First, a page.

The Rising Far Right in Russia

Article excerpt

THE subject matter of Walter Laqueur's pioneering new book, "Black Hundred: The Rise of the Extreme Right in Russia," is a phenomenon that is less marginal in today's Russia than the Ku Klux Klan and the John Birch Society are in the United States.

The book helps to explain much that is otherwise inexplicable: why, for example, the Russian right has been sending hundreds of volunteers to help its Serbian brothers in their task of "ethnic cleansing" and why the weak government of President Boris Yeltsin has scarcely tried to inhibit them from doing so.

The hard-right groups that Laqueur describes favor authoritarianism, a strong state, collective rather than individual values, and a much larger Russia than the reduced one of today. They believe in the existence of a worldwide Jewish conspiracy aimed at subverting the Russian state and culture, and implemented mostly by the US, Israel, and the West. They hold that these countries and their agents - Yeltsin's government and most of Russia's intelligentsia - suffer from a Russophobia so acute that it motivates them to destroy Russian civilization.

By contrast, most of the moderate conservatives, whom Laqueur briefly discusses, contend that democracy is admirable in principle, but that each country has to find the institutions that accord with its history and traditions.

Laqueur is concerned mainly with the ideas, not the actions of the various groups on the extreme right, and with the roots of these ideas in the Russian and the European past, and in the philosophy of the contemporary "Nouvelle Droite" in France.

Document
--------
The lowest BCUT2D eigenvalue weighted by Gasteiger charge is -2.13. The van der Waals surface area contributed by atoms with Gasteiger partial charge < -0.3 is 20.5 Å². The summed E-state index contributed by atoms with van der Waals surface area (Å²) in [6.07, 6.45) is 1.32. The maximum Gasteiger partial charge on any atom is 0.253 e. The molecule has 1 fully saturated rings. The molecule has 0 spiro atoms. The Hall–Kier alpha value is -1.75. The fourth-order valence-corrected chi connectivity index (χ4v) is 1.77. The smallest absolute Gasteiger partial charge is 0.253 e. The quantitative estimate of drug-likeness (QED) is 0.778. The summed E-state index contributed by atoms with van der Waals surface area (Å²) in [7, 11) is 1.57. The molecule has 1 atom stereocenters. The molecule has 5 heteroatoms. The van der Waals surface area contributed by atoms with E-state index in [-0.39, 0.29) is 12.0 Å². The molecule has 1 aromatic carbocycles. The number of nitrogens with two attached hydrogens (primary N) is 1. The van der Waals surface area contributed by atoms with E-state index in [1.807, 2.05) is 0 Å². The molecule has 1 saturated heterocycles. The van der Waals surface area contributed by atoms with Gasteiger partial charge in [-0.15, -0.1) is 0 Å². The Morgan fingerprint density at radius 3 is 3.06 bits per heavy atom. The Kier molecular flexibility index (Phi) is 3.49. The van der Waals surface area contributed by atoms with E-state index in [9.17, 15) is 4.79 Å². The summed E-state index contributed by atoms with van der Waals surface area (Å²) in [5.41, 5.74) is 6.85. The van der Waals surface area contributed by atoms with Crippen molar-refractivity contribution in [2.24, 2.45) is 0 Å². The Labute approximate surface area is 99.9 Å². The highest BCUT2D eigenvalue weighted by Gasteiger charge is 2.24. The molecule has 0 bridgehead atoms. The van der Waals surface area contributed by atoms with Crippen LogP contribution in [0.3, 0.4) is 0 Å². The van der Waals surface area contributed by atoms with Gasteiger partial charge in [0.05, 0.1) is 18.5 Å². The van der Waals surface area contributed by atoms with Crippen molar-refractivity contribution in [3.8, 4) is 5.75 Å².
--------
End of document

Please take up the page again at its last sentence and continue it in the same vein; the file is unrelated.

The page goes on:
Thus, Laqueur examines the origins in the 19th century of the belief that Russia has a manifest destiny and mission different from and superior to those of the West. He shows how the ultra-right "Black Hundred" movement emerged at the turn of the century and, with generous government financing, supported the czar, attacked his opponents, and organized pogroms against the Jews. He describes the complex processes that led to the forging of the "Protocols of the Elders of Zion," which purported to expose global Jewry's plans to rule the world. And he demonstrates the support received by the radical right from powerful elements in the Orthodox Church.

With the collapse of czarism and the rise of Bolshevism, Laqueur traces the development of these trends after they had been forced into exile abroad. He shows how Stalin made Marxism more palatable to some Russians by incorporating into it elements of nationalism. Also, from the early 1960s, the Communist rulers developed anti-Semitism in public by issuing thousands of ostensibly anti-Zionist publications attacking Jews. Simultaneously, a moderate Russian nationalism was allowed to appear in works of fiction. …